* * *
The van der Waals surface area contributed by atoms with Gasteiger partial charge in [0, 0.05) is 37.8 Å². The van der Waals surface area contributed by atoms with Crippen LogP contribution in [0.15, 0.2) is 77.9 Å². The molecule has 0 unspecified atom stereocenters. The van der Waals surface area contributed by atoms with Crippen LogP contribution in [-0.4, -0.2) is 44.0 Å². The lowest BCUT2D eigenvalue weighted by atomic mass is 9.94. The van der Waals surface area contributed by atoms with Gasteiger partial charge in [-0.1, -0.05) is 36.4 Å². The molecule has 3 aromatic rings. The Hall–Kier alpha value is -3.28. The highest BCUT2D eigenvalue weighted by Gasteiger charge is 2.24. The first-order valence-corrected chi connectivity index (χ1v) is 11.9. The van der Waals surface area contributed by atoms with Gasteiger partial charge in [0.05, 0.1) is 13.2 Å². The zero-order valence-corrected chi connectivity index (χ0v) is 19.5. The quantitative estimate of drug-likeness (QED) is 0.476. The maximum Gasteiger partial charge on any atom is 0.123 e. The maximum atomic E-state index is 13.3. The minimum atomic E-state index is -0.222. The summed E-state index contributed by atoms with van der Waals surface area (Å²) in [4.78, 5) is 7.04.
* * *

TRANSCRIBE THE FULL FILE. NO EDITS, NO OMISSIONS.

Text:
The van der Waals surface area contributed by atoms with Gasteiger partial charge in [0, 0.05) is 37.8 Å². The van der Waals surface area contributed by atoms with Crippen LogP contribution in [0.15, 0.2) is 77.9 Å². The molecule has 0 unspecified atom stereocenters. The van der Waals surface area contributed by atoms with Crippen LogP contribution in [-0.4, -0.2) is 44.0 Å². The lowest BCUT2D eigenvalue weighted by atomic mass is 9.94. The van der Waals surface area contributed by atoms with Gasteiger partial charge in [-0.1, -0.05) is 36.4 Å². The molecule has 3 aromatic rings. The Hall–Kier alpha value is -3.28. The highest BCUT2D eigenvalue weighted by Gasteiger charge is 2.24. The first-order valence-corrected chi connectivity index (χ1v) is 11.9. The van der Waals surface area contributed by atoms with Gasteiger partial charge in [0.05, 0.1) is 13.2 Å². The zero-order valence-corrected chi connectivity index (χ0v) is 19.5. The quantitative estimate of drug-likeness (QED) is 0.476. The maximum Gasteiger partial charge on any atom is 0.123 e. The maximum atomic E-state index is 13.3. The minimum atomic E-state index is -0.222. The summed E-state index contributed by atoms with van der Waals surface area (Å²) in [4.78, 5) is 7.04.